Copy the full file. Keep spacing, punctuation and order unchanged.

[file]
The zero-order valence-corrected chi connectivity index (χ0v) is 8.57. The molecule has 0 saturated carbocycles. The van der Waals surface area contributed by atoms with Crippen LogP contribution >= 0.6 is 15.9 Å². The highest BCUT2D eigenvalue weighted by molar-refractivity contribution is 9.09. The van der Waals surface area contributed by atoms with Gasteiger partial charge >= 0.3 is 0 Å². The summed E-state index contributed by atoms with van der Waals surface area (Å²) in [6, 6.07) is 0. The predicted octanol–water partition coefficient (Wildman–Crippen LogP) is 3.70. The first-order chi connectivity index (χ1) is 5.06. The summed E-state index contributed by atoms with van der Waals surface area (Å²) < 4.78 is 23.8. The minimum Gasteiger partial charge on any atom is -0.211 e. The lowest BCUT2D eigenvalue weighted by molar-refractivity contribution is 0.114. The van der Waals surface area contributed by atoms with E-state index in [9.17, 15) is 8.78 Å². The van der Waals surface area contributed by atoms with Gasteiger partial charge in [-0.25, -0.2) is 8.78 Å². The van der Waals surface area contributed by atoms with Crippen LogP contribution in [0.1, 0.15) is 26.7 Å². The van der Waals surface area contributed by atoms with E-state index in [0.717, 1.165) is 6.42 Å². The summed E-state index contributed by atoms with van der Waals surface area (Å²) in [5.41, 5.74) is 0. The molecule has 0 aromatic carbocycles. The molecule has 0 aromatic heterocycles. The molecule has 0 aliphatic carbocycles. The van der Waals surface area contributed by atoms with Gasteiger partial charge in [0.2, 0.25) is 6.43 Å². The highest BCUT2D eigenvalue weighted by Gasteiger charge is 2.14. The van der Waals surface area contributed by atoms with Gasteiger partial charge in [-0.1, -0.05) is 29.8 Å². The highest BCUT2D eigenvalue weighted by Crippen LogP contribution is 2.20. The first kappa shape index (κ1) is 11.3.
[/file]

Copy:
The zero-order valence-corrected chi connectivity index (χ0v) is 8.57. The molecule has 0 saturated carbocycles. The van der Waals surface area contributed by atoms with Crippen LogP contribution >= 0.6 is 15.9 Å². The highest BCUT2D eigenvalue weighted by molar-refractivity contribution is 9.09. The van der Waals surface area contributed by atoms with Gasteiger partial charge >= 0.3 is 0 Å². The summed E-state index contributed by atoms with van der Waals surface area (Å²) in [6, 6.07) is 0. The predicted octanol–water partition coefficient (Wildman–Crippen LogP) is 3.70. The first-order chi connectivity index (χ1) is 5.06. The summed E-state index contributed by atoms with van der Waals surface area (Å²) < 4.78 is 23.8. The minimum Gasteiger partial charge on any atom is -0.211 e. The lowest BCUT2D eigenvalue weighted by molar-refractivity contribution is 0.114. The van der Waals surface area contributed by atoms with E-state index in [9.17, 15) is 8.78 Å². The van der Waals surface area contributed by atoms with Gasteiger partial charge in [-0.25, -0.2) is 8.78 Å². The van der Waals surface area contributed by atoms with Crippen LogP contribution in [0.1, 0.15) is 26.7 Å². The van der Waals surface area contributed by atoms with E-state index in [0.717, 1.165) is 6.42 Å². The summed E-state index contributed by atoms with van der Waals surface area (Å²) in [5.41, 5.74) is 0. The molecule has 0 aromatic carbocycles. The molecule has 0 aromatic heterocycles. The molecule has 0 aliphatic carbocycles. The van der Waals surface area contributed by atoms with Gasteiger partial charge in [0.2, 0.25) is 6.43 Å². The highest BCUT2D eigenvalue weighted by Gasteiger charge is 2.14. The van der Waals surface area contributed by atoms with Gasteiger partial charge in [-0.1, -0.05) is 29.8 Å². The highest BCUT2D eigenvalue weighted by Crippen LogP contribution is 2.20. The first kappa shape index (κ1) is 11.3.